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Prince Edward and Sophie Wessex cancel part of Caribbean tour amid slavery backlash
22 April 2022, 09:26
The Grenada leg of the Earl and Countess of Wessex's tour of the Caribbean has been cancelled after consultations with the Governor General of the island.
The royal couple are set to kick off their trip to the Caribbean today in Saint Lucia as part of celebrations to mark the Queen's Platinum Jubilee.
But Buckingham Palace confirmed this morning that Prince Edward and Sophie Wessex would not be visiting Grenada as first planned.
A statement reads: "In consultation with the government of Grenada and on the advice of the governor general, the Earl and Countess of Wessex’s visit to Grenada has been postponed.
"The Earl and Countess hope to visit at a later date."
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Ahead of the visit, the Antigua and Barbuda Reparations Support Commission has written an open letter criticising the Royal Family for past comments on slavery.
"It has become common for members of the Royal Family and representatives of the government of Britain to come to this region and lament that slavery was an 'appalling atrocity', that it was 'abhorrent', that 'it should not have happened'," the letter says.
"We hear the phony sanctimony of those who came before you that these crimes are a 'stain on your history'.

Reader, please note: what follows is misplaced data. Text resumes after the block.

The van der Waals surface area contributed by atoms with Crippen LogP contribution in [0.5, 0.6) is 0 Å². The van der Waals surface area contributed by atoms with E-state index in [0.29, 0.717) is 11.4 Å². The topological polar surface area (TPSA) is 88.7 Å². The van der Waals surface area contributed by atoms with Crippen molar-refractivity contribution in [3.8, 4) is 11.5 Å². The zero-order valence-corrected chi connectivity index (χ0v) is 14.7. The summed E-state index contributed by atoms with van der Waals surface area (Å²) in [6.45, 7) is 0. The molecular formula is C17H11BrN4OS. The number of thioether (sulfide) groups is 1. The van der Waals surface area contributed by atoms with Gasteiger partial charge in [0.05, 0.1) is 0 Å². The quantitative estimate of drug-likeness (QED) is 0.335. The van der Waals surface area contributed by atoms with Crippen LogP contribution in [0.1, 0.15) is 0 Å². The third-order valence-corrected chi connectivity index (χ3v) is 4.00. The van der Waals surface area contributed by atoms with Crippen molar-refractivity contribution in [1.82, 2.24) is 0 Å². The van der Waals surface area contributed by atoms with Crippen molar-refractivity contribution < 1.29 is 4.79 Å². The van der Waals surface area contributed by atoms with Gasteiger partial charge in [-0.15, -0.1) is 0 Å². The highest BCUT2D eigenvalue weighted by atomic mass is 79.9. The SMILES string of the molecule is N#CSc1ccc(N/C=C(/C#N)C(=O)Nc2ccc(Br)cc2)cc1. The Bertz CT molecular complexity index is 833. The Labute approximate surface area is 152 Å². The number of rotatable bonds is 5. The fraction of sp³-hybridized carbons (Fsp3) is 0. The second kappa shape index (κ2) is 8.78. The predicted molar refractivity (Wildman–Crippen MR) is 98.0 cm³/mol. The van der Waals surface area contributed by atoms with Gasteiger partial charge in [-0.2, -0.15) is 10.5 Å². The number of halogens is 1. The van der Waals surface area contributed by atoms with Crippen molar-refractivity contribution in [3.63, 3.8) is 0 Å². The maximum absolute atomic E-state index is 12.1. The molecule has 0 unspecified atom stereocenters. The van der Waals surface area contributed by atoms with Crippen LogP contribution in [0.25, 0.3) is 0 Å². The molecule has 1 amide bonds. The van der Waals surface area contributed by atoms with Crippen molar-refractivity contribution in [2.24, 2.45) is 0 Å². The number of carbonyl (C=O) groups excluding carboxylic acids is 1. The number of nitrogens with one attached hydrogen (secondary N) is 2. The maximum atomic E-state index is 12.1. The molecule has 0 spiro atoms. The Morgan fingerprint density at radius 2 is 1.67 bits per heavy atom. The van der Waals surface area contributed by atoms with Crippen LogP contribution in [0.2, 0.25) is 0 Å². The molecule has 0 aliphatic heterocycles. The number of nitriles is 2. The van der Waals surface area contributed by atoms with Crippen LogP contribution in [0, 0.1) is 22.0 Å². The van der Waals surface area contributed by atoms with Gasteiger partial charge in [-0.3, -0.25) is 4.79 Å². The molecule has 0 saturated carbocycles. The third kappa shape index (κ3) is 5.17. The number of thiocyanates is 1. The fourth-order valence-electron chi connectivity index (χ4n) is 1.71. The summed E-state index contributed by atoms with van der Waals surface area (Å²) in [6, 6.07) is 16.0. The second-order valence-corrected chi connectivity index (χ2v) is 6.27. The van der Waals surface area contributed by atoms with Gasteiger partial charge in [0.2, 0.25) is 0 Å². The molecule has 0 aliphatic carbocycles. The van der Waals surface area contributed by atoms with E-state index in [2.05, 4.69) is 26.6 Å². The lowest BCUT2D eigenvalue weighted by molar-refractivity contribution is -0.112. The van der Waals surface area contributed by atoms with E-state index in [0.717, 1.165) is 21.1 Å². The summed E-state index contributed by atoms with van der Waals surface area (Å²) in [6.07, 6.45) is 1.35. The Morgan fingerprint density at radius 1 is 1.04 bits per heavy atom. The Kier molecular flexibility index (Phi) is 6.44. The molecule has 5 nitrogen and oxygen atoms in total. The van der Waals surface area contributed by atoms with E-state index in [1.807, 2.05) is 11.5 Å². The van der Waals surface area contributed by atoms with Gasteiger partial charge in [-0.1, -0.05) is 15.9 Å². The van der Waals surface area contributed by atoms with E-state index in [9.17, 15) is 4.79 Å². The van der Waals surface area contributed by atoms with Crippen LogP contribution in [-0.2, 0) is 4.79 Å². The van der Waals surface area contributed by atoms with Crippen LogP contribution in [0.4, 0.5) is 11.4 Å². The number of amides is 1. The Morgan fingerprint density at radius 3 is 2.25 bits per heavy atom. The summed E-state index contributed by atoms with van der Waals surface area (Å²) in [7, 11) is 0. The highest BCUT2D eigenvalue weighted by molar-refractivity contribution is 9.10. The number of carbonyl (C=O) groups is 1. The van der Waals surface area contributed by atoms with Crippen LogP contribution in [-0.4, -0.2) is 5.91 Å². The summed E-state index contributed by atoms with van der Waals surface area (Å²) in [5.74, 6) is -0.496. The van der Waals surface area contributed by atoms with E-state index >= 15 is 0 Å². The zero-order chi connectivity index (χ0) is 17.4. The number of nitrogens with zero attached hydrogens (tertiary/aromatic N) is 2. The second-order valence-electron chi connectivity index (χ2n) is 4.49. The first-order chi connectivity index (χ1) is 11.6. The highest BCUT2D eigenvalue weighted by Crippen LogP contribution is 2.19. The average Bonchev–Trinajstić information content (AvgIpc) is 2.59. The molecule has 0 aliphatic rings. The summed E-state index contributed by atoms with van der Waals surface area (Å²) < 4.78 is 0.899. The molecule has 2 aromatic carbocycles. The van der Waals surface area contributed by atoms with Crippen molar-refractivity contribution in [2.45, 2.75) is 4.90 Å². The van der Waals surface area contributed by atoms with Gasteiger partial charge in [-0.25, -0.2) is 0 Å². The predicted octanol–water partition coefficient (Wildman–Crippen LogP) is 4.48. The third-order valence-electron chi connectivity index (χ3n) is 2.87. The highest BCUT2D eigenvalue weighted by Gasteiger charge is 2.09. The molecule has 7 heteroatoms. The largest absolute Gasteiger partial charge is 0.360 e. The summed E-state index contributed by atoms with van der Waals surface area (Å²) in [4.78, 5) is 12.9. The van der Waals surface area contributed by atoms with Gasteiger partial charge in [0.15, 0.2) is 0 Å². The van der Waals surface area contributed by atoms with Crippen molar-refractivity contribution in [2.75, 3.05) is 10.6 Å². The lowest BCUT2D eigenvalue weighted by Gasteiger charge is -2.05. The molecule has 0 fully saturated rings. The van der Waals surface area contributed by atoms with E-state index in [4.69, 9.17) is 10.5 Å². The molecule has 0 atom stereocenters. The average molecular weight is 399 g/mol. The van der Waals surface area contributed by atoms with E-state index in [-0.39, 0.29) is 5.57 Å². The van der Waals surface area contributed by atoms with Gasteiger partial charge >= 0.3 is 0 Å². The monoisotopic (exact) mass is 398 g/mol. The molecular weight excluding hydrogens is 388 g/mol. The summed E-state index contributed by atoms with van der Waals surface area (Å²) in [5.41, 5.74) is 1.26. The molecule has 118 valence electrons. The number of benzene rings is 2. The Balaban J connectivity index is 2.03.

"For us, they are the source of genocide and of continuing deep international injury, injustice and racism. We hope you will respect us by not repeating the mantra. We are not simpletons."
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Setting out the aims of the tour in a press release, Buckingham Palace said the couple "will meet communities, local entrepreneurs and craftspeople, and young people, in celebration of the culture, future and vibrancy of the islands.
"While visiting Saint Vincent and the Grenadines, the Earl of Wessex will meet athletes in training for the Commonwealth Games, to be held in Birmingham this summer.
"Meanwhile, the countess will speak to women in leadership roles about the community’s response to the eruption of the La Soufriere Volcano.
"In Antigua and Barbuda, the Earl and Countess of Wessex will hear more about the importance of sport in the community."
The statement adds: "Their royal highnesses will meet some of the West Indies’ legendary cricketers, and Antigua’s national rowing teams."
"The Earl will conduct an investiture on behalf of Her Majesty, and their royal highnesses will attend a service to mark the Queen’s seventy-year reign."
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British monarchs supported or profited from it in the 17th and 18th centuries.
Elizabeth I was involved with John Hawkins, one of the first British slave traders, while Charles II encouraged its expansion.
Along with James II, his brother, they invested private money the Royal African Company, which transported Africans over the Atlantic, and later slavery abolitionists were opposed by the Duke of Clarence, who later became William IV.
The Cambridge's tour in March was punctuated with protests, forcing Prince William to addressed slavery during a speech where be branded it as "abhorrent".
The Duke did not directly say sorry for the British Monarchy profiting from the slave trade , but instead expressed "profound sorrow" and said "it should never have happened".
His comments came as the Jamaican prime minister Andrew Holness prompted speculation over whether his country would ditch the monarchy, having told William and Kate that the nation was "moving on" and intended to "fulfil our true ambitions and destiny as an independent, developed, prosperous country".